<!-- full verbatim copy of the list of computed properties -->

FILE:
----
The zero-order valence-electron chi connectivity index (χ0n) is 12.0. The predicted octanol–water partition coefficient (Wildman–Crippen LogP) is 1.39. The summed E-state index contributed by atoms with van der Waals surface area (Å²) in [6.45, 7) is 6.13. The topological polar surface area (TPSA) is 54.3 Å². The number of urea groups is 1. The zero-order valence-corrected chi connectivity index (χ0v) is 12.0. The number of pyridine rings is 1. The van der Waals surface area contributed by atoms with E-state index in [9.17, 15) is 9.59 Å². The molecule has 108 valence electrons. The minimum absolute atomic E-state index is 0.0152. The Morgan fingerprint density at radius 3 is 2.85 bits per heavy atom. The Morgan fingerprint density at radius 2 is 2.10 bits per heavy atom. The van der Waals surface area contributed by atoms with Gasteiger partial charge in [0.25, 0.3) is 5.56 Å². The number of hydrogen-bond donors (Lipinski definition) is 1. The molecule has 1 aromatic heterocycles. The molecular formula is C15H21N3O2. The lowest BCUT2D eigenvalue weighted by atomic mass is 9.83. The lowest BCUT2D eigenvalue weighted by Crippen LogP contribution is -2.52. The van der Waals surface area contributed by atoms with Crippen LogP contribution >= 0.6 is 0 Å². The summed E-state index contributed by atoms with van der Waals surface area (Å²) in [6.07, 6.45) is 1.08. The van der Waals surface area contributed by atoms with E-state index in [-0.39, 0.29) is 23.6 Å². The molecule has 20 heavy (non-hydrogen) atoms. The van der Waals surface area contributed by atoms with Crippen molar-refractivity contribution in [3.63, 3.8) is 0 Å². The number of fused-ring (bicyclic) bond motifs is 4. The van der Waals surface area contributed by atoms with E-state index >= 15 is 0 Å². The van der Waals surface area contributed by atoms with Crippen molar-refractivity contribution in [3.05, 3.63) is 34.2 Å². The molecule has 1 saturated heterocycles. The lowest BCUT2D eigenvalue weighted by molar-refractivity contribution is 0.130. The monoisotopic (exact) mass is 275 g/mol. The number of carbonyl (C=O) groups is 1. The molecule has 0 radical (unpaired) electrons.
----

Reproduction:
The zero-order valence-electron chi connectivity index (χ0n) is 12.0. The predicted octanol–water partition coefficient (Wildman–Crippen LogP) is 1.39. The summed E-state index contributed by atoms with van der Waals surface area (Å²) in [6.45, 7) is 6.13. The topological polar surface area (TPSA) is 54.3 Å². The number of urea groups is 1. The zero-order valence-corrected chi connectivity index (χ0v) is 12.0. The number of pyridine rings is 1. The van der Waals surface area contributed by atoms with E-state index in [9.17, 15) is 9.59 Å². The molecule has 108 valence electrons. The minimum absolute atomic E-state index is 0.0152. The Morgan fingerprint density at radius 3 is 2.85 bits per heavy atom. The Morgan fingerprint density at radius 2 is 2.10 bits per heavy atom. The van der Waals surface area contributed by atoms with Gasteiger partial charge in [0.25, 0.3) is 5.56 Å². The number of hydrogen-bond donors (Lipinski definition) is 1. The molecule has 1 aromatic heterocycles. The molecular formula is C15H21N3O2. The lowest BCUT2D eigenvalue weighted by atomic mass is 9.83. The lowest BCUT2D eigenvalue weighted by Crippen LogP contribution is -2.52. The van der Waals surface area contributed by atoms with Crippen LogP contribution >= 0.6 is 0 Å². The summed E-state index contributed by atoms with van der Waals surface area (Å²) in [6.07, 6.45) is 1.08. The van der Waals surface area contributed by atoms with E-state index in [-0.39, 0.29) is 23.6 Å². The molecule has 20 heavy (non-hydrogen) atoms. The van der Waals surface area contributed by atoms with Crippen molar-refractivity contribution in [3.63, 3.8) is 0 Å². The number of fused-ring (bicyclic) bond motifs is 4. The van der Waals surface area contributed by atoms with E-state index >= 15 is 0 Å². The van der Waals surface area contributed by atoms with Crippen molar-refractivity contribution in [3.05, 3.63) is 34.2 Å². The molecule has 1 saturated heterocycles. The lowest BCUT2D eigenvalue weighted by molar-refractivity contribution is 0.130. The monoisotopic (exact) mass is 275 g/mol. The number of carbonyl (C=O) groups is 1. The molecule has 0 radical (unpaired) electrons.